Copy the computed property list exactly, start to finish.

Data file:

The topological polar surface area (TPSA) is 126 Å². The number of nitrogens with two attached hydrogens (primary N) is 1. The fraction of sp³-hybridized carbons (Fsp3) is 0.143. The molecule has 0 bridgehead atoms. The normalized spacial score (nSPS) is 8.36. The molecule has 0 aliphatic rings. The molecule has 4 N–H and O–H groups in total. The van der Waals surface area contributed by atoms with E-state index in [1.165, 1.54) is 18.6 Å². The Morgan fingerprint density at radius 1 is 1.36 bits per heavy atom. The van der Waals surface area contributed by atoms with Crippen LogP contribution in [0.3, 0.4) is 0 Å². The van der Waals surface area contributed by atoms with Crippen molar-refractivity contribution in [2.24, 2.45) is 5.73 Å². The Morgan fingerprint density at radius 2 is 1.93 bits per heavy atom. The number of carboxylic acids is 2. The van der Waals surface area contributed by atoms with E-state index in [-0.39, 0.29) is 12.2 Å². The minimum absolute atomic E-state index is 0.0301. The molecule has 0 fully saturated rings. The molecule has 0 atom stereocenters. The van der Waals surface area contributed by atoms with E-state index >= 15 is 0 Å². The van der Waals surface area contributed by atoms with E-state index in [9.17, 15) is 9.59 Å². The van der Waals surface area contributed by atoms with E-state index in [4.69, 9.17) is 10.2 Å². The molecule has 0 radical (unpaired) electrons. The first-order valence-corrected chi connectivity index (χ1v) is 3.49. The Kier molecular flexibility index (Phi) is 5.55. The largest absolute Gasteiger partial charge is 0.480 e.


The topological polar surface area (TPSA) is 126 Å². The number of nitrogens with two attached hydrogens (primary N) is 1. The fraction of sp³-hybridized carbons (Fsp3) is 0.143. The molecule has 0 bridgehead atoms. The normalized spacial score (nSPS) is 8.36. The molecule has 0 aliphatic rings. The molecule has 4 N–H and O–H groups in total. The van der Waals surface area contributed by atoms with E-state index in [1.165, 1.54) is 18.6 Å². The Morgan fingerprint density at radius 1 is 1.36 bits per heavy atom. The van der Waals surface area contributed by atoms with Crippen LogP contribution in [0.3, 0.4) is 0 Å². The van der Waals surface area contributed by atoms with Crippen molar-refractivity contribution in [2.24, 2.45) is 5.73 Å². The Morgan fingerprint density at radius 2 is 1.93 bits per heavy atom. The number of carboxylic acids is 2. The van der Waals surface area contributed by atoms with E-state index in [-0.39, 0.29) is 12.2 Å². The minimum absolute atomic E-state index is 0.0301. The molecule has 0 fully saturated rings. The molecule has 0 atom stereocenters. The van der Waals surface area contributed by atoms with E-state index >= 15 is 0 Å². The van der Waals surface area contributed by atoms with E-state index in [9.17, 15) is 9.59 Å². The van der Waals surface area contributed by atoms with E-state index in [4.69, 9.17) is 10.2 Å². The molecule has 0 radical (unpaired) electrons. The first-order valence-corrected chi connectivity index (χ1v) is 3.49. The Kier molecular flexibility index (Phi) is 5.55. The largest absolute Gasteiger partial charge is 0.480 e.